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Comment: Re:umm duh? (Score 1) 154

by TheRaven64 (#47529479) Attached to: Dropbox Head Responds To Snowden Claims About Privacy
The anonymous poster pointed out a simpler mechanism, which is used in practice on file stores that want to be encrypted on the server. This technique also has a number of advantages. Using a symmetric cypher is generally faster than an asymmetric one and using a different key for each file is just good practice anyway as it limits the damage that certain kinds of trojan can do. If you're sharing with everyone, then you may as well just give the server the AES key and ask it to decrypt the file. If you're sharing with just a few people, then sending them a (fixed-size) key for each file is not too much overhead.

Comment: Re:Astronomy, and general poor night-time results. (Score 1) 469

by TheRaven64 (#47529469) Attached to: Laser Eye Surgery, Revisited 10 Years Later
The thing that's really put me off the surgery is the improvement in contact lens technology over the last 10 years. My sight is sufficiently bad in one eye that I'd have to have an implanted contact lens, although the other could be fixed by burning the cornea. The contact lenses that I have now; however, are so thin that I don't notice that I'm wearing them most of the time and can be worn overnight. I put them in at the start of a month and then change them a month later. There's a slightly increased risk of eye infection, but they come with six monthly checkups to prevent this. I was wearing the previous generation of lenses (which were noticeably thicker) for about 10 years without serious issue, but with slight irritation around the eyelids caused by the thickness of the lens (and my eyes sometimes getting very dry, because it took a long time for the lens to dry out, so I'd forget to blink sometimes). With the newer ones, it's basically as if I had fully working eyes and if my prescription changes then I can put in different lenses next month.

Comment: Re:Astronomy, and general poor night-time results. (Score 1) 470

by Maxo-Texas (#47529123) Attached to: Laser Eye Surgery, Revisited 10 Years Later

It depends on how bad your vision is.

If it is 20/400 as mine was, after 18 years my vision is still clear tho I'm probably down to 20/40 from 20/20. I don't wear glasses or contacts and haven't since the operation.

I was unable to scuba dive, down hill ski, play racquet ball, and playing ultimate frisbee was impossible when the humidity was high.

When I went to the ocean- I had to leave my glasses on the beach so everything was a blur.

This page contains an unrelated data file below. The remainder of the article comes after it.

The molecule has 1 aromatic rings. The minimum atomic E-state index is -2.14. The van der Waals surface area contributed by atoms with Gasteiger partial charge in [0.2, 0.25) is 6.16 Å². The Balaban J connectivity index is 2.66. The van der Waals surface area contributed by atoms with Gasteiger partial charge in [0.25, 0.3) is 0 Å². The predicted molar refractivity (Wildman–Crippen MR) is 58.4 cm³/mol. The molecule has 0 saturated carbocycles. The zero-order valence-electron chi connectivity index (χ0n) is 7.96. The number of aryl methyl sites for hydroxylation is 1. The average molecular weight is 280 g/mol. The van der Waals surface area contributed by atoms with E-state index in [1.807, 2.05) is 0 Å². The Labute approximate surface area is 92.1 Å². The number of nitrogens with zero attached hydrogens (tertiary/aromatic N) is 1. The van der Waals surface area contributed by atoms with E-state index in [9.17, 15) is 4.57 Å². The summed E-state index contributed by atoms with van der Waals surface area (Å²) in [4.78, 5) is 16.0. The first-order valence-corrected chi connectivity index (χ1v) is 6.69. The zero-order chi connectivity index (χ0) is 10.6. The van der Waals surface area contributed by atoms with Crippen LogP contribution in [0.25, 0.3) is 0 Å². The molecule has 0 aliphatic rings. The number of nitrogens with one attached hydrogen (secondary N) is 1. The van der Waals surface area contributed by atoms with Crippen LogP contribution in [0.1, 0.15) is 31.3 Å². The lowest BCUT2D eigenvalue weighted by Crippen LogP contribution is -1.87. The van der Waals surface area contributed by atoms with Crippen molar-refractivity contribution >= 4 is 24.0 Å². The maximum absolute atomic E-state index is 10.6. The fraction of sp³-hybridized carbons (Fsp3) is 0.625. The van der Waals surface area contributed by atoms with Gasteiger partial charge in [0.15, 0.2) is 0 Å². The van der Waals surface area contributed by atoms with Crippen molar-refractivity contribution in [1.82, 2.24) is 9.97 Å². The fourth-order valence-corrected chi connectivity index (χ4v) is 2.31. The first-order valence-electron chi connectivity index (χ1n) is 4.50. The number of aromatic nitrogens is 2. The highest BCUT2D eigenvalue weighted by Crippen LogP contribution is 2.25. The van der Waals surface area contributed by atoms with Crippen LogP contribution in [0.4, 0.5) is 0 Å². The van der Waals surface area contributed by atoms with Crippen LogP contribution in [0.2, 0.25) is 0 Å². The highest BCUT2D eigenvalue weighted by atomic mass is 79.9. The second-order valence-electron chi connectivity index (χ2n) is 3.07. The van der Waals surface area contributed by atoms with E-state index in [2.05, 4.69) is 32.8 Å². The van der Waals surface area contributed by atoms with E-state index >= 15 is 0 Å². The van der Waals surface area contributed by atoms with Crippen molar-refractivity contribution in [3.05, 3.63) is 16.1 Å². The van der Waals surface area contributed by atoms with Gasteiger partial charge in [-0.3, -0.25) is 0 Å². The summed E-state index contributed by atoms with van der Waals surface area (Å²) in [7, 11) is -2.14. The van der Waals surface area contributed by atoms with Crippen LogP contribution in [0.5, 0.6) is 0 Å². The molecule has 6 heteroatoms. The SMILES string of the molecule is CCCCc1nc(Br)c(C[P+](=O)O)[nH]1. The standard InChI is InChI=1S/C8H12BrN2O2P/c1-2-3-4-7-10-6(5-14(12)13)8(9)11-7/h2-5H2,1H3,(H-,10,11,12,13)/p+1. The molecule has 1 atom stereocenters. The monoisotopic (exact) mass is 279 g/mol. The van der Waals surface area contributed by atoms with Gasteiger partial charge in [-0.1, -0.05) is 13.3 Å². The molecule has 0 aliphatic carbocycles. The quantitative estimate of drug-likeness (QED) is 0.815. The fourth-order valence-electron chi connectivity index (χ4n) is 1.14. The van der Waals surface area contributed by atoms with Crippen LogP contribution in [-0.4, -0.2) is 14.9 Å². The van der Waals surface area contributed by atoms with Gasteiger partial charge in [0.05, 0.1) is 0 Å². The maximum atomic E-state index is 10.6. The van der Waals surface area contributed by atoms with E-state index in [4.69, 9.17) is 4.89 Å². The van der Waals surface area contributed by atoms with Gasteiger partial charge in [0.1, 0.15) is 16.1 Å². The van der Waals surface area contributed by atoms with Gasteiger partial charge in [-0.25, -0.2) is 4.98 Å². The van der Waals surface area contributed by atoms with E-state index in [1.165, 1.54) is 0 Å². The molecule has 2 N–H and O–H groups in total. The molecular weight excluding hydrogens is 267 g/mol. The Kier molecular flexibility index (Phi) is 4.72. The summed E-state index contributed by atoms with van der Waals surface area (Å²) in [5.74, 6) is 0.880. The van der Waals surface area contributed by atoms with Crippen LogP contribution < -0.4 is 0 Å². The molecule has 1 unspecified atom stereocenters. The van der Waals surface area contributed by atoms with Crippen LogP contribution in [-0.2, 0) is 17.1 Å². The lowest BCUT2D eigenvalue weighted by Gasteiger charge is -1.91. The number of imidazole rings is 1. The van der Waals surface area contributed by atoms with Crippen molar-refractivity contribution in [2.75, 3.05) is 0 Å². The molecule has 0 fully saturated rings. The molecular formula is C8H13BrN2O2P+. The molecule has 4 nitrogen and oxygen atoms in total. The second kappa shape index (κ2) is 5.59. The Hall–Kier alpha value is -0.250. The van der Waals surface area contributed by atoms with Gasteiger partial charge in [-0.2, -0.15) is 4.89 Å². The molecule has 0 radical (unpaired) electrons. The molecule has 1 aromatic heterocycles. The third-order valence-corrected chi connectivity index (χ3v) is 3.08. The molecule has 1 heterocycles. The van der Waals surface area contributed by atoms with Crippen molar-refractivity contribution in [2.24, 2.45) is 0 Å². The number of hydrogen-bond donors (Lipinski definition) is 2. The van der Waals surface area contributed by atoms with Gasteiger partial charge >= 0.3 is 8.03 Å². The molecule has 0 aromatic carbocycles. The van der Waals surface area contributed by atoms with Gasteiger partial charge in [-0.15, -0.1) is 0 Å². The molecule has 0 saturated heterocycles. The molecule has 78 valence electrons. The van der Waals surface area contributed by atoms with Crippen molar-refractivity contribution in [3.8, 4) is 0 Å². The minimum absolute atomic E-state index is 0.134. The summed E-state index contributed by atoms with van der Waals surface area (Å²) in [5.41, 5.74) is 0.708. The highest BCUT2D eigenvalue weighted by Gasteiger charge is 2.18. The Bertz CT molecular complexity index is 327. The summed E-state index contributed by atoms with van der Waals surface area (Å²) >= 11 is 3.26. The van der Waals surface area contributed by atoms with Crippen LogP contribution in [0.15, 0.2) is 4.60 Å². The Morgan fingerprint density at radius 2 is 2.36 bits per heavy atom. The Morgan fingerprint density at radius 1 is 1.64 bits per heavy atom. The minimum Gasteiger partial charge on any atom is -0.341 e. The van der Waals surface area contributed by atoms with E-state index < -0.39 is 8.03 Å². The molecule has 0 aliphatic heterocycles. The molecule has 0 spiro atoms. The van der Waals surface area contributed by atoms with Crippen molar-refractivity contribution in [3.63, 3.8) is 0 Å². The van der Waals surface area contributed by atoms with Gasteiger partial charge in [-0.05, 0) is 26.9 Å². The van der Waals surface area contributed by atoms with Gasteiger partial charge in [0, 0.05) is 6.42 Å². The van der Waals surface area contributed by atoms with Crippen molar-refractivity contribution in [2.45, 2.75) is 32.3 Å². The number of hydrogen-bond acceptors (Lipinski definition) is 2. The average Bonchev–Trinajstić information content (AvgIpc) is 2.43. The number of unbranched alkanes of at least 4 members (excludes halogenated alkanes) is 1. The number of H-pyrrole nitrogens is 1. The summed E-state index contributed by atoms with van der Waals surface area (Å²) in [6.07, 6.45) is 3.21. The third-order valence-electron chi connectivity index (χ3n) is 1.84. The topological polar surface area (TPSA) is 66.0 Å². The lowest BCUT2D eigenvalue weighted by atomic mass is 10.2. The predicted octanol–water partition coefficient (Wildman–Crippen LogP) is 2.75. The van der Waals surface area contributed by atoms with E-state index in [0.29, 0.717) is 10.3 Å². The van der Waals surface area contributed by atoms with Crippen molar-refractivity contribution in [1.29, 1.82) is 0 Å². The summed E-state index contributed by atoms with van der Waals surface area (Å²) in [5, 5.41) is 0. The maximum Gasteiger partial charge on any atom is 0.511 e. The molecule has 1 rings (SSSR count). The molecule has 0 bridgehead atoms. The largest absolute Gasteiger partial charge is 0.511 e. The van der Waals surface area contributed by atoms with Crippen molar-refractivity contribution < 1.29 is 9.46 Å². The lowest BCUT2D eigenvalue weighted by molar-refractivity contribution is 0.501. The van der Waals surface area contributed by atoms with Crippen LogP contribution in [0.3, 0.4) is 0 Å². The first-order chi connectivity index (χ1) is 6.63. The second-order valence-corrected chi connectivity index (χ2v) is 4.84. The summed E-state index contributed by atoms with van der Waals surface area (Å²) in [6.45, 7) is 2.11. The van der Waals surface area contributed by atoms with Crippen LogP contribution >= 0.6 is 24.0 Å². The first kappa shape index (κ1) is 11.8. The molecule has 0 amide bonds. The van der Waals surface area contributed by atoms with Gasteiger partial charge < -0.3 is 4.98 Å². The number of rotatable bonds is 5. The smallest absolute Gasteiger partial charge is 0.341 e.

I experimented with disposable contacts and they were fair.

Lasik cost me $500 ($250 per eye) and it took 32 seconds and 39 seconds for my left and right eyes.

If it is dry and I don't drink enough water my eyes will turn fuzzy until I rehydrate. Eyedrops usually fix it instantly but sometimes not.

The surgery gave me a tremendous amount of freedom.

Comment: Re:What about Verizon FIOS? (Score 1) 124

by Martin Blank (#47528633) Attached to: Comcast Carrying 1Tbit/s of IPv6 Internet Traffic

Their status page promised roll-outs starting in late 2012, but it also has horrifically bad information, even for an ISP ("Verizon will use a IPv6/56 address format, which means this will support 56 LANs.") I've asked about it several times, but no one at any level seems to know what's going on. The routers have been IPv6-enabled since spring of 2013, which got a lot of people excited. There's a rumor that the hold-up has to do with newer set-top boxes and broken IPv6 stacks, but no one knows how believable that is. (I don't buy it. I just think Verizon is refusing to spend the money necessary to implement it.)

Comment: Re:Price of using scientists as political pawns (Score 4, Interesting) 197

I agree, we shouldn't be subsidizing the green industries, instead we should just regulate the shit out of the extraction industries which manage to externalize so much of their costs.

How much should the coal industry pay for the ~1M deaths/year?
http://en.wikipedia.org/wiki/E...

Comment: Re:wat (Score 2) 182

by Jeremiah Cornelius (#47526131) Attached to: Black Holes Not Black After All, Theorize Physicists

Define a circle.

Do circles exist in reality, or only in mathematical models?

What do engineering artifacts, as approximations of circles, bear in relation to "real" circles?

Are infinities actual, or are they mathematical descriptions for mental extrapolations based in observed phenomena?

Do mathematical models display consistency with real, observable phenomena or with any mental extrapolation? Which one is more "real"? Why?

Mathematics can only describe the set of perceptions, IMHO. When they describe unperceived "realities" they enter the realm of fictions or metaphysics.

Comment: Presbyopia (Score 1) 470

by Ungrounded Lightning (#47525653) Attached to: Laser Eye Surgery, Revisited 10 Years Later

I'm up around retirement age. My eyes don't chage focus much at all. So I have to swap lenses to go from distance to close-up vision. (Yes I could use some kind of bi/tri/progressive-focal lenses. But at the moment swapping is adequate for me.)

Until they find a way to correct presbyopia (and they don't see to be even researching it), I'd still have to don/remove glasses anyhow. With my extreme astigmatism, extreme nearsightedness, and substantial age, I'm not a good candidate for lasic and stand a substantial chance of visual artifacts from it. I'm also a target shooter, so my glasses double as eye protection.

Given all this, the potential benefits for me would be small and the risks and cost oughtweigh them.

But if they ever find a way to fix presbyopia the equation could change substantially.

Computers will not be perfected until they can compute how much more than the estimate the job will cost.

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